TW: This Review Contains Potential SPOILERS!
Good afternoon you B-e-a-utiful Bookworms! ^_^
Do I have a post-Valentine’s Day treat for you.
Today’s review is for a true masterpiece- Heartless, by Marissa Meyer. This spectacular novel delves into the fictional world of Hearts, part of the world created for Alice in Wonderland, by Lewis Caroll in 1865.
When writing the original Alice in wonderland, Lewis Caroll had this to say-
‘I pictured to myself, the Queen of Hearts, as a sort of embodiment of ungovernable passion- a blind and aimless fury.’
With that in mind, I felt that Marissa Meyer stayed true to Caroll’s original characters, particularly to Catherine’s overwhelming sense of passion and fury, as mentioned above. Meyer possesses a most unique style reminiscent of Caroll’s own. Her’s is a rather matter of fact style that describes (in great detail) the world of Hearts and all its wonders.
Without further ado, let’s dive into the main review.
Author: Marissa Meyer:
Genre: Fantasy / Fairytale Reimagining
‘Before she was the Queen of Hearts, she was just a girl that wanted to fall in love.’
Catherine Pinkerton, daughter to the Marquess of Rock turtle Cove (in the land of Hearts) longs to open up a bakery, to make use of her greatest talent, but her vindictive stepmother and less than useless father have more fanciful notions in mind for their child.
From start to finish, I loved Catherine’s character. She is brave, intelligent, witty, and above all, tenacious. Even her dreams give birth to strange plants, with roses and lemon trees appearing out of thin air. But, Catherine was by no means my favourite character.
Although Hatta and the Cheshire Cat did transfix me and stir laughter deep inside me, there was one other character that surpassed them all- Jest.
We are first introduced to Jest, the Court Joker at the King’s Black and White Ball, where Catherine finds herself the centre of attention, being the only one wearing blood red. The mysterious Jest is the only other person who seems out of place in the grand palace and soon enough, his fate begins to entwine with Catherine’s. Being a most charming entertainer, Jest also proves himself to be a perfect gentleman, with the uncanny ability to make people laugh, especially Catherine.
To Catherine, Jest appears to represent the idea of a real, tangible future, where she could be seen as an equal, and pursue her dreams of opening a successful bakery in the land of Hearts.
Every scene with Jest is so intricately described that it felt like I was walking onto a magnificent canvas, only to see a splendid work of art unfolding before me.
I adored Meyer’s intricate descriptions of Hearts, and applaud her ability in resurrecting some of Lewis Caroll’s best loved fictional characters. Everything from the rocking-horse-flies, to the unbirthday cakes and flamingo croquet had me thinking back to the Alice in Wonderland Disney Movie that I loved so much as a child. The characters had the same feel to them emotionally and now I’m even more excited to read Caroll’s original tale.
In Meyer’s story, there is a lot of inner turmoil for Catherine as she is pursued romantically by both the King of Hearts, and Jest. While Catherine strives to make her dreams of owning a bakery a reality, those around her (bar Jest) only seek to hold her back.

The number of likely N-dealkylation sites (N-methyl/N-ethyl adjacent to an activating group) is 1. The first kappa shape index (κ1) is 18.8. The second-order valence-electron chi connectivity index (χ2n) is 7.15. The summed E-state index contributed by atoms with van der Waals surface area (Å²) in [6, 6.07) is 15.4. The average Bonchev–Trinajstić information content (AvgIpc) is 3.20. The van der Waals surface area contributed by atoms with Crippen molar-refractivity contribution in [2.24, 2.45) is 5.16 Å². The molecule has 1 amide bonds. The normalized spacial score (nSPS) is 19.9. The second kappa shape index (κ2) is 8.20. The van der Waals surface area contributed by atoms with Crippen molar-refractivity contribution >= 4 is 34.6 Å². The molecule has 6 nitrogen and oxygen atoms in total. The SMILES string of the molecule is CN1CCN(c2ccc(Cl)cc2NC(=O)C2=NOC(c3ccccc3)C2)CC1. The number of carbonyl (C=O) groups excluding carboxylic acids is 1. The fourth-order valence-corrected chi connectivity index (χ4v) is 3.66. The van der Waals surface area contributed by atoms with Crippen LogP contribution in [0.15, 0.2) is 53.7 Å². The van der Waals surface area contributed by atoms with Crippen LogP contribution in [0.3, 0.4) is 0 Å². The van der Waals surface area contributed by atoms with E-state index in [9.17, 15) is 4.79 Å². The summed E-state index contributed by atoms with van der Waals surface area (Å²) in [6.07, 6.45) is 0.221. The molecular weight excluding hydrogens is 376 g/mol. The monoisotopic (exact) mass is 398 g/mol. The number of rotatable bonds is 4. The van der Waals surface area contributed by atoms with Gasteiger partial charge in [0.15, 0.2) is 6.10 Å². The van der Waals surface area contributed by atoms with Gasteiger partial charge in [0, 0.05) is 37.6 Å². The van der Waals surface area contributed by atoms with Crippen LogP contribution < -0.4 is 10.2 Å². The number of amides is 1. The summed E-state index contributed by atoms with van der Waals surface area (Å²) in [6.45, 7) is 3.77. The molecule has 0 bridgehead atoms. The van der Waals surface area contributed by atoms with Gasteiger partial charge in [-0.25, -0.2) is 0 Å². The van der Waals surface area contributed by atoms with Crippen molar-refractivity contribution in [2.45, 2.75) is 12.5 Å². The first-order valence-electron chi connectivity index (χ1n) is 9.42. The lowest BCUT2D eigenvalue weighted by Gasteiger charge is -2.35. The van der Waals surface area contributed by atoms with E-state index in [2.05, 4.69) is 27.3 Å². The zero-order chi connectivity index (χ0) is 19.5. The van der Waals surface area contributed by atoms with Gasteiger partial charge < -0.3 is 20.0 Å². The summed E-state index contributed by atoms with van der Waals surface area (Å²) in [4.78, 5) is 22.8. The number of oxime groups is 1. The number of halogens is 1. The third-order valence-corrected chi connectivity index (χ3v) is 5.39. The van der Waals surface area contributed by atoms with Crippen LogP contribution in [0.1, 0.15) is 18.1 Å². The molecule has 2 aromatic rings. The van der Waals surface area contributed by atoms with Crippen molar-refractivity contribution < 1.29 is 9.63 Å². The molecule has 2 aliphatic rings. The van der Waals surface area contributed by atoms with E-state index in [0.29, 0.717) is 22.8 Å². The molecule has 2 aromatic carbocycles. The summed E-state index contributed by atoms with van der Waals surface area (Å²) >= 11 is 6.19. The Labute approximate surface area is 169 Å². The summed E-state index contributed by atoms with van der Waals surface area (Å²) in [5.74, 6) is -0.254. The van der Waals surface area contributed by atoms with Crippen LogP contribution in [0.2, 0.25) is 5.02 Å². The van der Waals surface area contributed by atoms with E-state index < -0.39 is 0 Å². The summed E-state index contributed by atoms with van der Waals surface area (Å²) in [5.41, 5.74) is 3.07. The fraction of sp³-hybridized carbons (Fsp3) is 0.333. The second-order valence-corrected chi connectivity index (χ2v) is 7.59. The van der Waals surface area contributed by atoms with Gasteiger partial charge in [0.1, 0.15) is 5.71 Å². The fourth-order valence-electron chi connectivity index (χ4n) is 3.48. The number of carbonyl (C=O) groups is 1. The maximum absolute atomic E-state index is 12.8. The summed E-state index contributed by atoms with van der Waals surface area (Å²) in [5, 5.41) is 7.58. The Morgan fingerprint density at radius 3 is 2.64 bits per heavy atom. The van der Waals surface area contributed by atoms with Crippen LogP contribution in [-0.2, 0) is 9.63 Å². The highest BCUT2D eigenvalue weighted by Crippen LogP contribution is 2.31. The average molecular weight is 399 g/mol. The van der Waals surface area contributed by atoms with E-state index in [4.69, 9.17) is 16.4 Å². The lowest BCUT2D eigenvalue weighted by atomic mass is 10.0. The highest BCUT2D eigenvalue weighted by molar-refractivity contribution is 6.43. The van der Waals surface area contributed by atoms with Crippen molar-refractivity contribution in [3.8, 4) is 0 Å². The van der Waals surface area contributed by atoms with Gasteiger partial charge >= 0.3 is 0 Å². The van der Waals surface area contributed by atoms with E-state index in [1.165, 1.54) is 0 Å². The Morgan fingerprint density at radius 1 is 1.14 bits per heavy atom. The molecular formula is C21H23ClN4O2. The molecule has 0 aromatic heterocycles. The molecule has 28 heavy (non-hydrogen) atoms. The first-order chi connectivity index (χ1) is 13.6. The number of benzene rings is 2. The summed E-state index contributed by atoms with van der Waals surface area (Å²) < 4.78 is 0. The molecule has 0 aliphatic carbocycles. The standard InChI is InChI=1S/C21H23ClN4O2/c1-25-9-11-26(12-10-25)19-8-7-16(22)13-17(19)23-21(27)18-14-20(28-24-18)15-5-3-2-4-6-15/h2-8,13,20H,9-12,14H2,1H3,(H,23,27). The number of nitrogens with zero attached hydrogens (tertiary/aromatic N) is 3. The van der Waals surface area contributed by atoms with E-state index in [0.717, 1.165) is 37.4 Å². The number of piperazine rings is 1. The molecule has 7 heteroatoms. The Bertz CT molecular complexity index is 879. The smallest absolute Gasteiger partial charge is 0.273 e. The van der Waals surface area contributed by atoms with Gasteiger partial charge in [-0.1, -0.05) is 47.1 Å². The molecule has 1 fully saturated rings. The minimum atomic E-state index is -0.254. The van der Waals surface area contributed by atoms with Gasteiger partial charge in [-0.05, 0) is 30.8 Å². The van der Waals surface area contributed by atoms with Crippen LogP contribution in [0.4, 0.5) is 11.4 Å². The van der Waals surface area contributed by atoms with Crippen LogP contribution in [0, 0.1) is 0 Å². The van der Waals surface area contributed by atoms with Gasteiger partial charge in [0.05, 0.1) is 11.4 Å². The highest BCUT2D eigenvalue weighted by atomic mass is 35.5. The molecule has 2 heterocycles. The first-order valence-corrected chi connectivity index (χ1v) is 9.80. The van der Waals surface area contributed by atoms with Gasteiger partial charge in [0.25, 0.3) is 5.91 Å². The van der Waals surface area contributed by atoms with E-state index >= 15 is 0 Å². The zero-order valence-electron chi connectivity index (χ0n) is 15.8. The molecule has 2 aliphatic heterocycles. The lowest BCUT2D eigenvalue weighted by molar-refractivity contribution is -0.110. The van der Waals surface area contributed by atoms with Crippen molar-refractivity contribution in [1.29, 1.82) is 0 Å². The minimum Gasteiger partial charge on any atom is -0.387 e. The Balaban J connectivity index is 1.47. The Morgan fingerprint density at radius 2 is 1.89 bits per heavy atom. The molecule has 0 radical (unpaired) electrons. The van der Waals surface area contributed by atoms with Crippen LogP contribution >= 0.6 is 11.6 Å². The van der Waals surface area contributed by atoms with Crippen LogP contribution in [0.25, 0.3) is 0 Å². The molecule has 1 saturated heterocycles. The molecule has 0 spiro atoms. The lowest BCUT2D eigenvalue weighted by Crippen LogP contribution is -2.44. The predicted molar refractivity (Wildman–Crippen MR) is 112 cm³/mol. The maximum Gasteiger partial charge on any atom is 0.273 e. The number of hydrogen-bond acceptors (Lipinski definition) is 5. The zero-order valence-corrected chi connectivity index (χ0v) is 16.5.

With regards to the tone and pacing of the novel.
Heartless began with a lighthearted feeling, which made me feel as though I were walking on air. Then, as the story progresses, the tension builds, and the existence of the Jabberwock (an evil, man-eating beast) becomes known.
I found it rather refreshing that I made it half-way into the novel before the concept of real love was first introduced. Although Catherine knows she shouldn’t (as she has obligations to the King of Hearts, who longs to have her as his wife), she begins to fall hard for Jest.
The following two quotes both express Catherine’s extraordinary sense of passion when it comes to her heart and her personal choices.
‘Sometimes, your heart is the only thing worth listening to.’
‘My heart is not a game piece, to be played, and discarded at will.’
Catherine views her heart as being hers alone to give away, as she rightly should. She refuses to have someone-else make her life decisions, a subject that remains key throughout the entire novel.
Having reached the half-way point now, I was presented with a far more realistic time-frame for characters to fall in love than we see in most modern-day books.
In fact, it is Jest’s sheer belief in Catherine and her talent that had me loving him from the start. Such encouragement and pride demonstrates a real depth of love, and not just some fairytale infatuation.
Now, this is where the TW comes into play! SPOILERS!
The end of the story cut me to my core. With Catherine ignoring the warning of the three creepy sisters in the well (as she, Jest, and Hatta cross through The Looking Glass), my favourite character was suddenly no more, their demise being a most brutal one at that.
With Jest torn from Catherine’s side (ironically being her own fault for returning to Hearts from The Looking Glass), we see her character sink further and further into despair. We soon see the significance that the white roses play (we see the Queen of Hearts ordering them painted red on the Disney movie, AND in Meyer’s book, toward the end), with Catherine no longer able to bear the sight of them as they remind her far too much of Jest and the first night they met, when he handed her a single white rose. Catherine simply cannot stand to be reminded of the life she could have had and becomes a bitter and vengeful individual.
My Rating: 5 stars.
Recommended? Definitely! For fantasy and fairytale lovers.
If you enjoyed this review, then you may enjoy:
Of Flesh and Fire (YA Fantasy Review)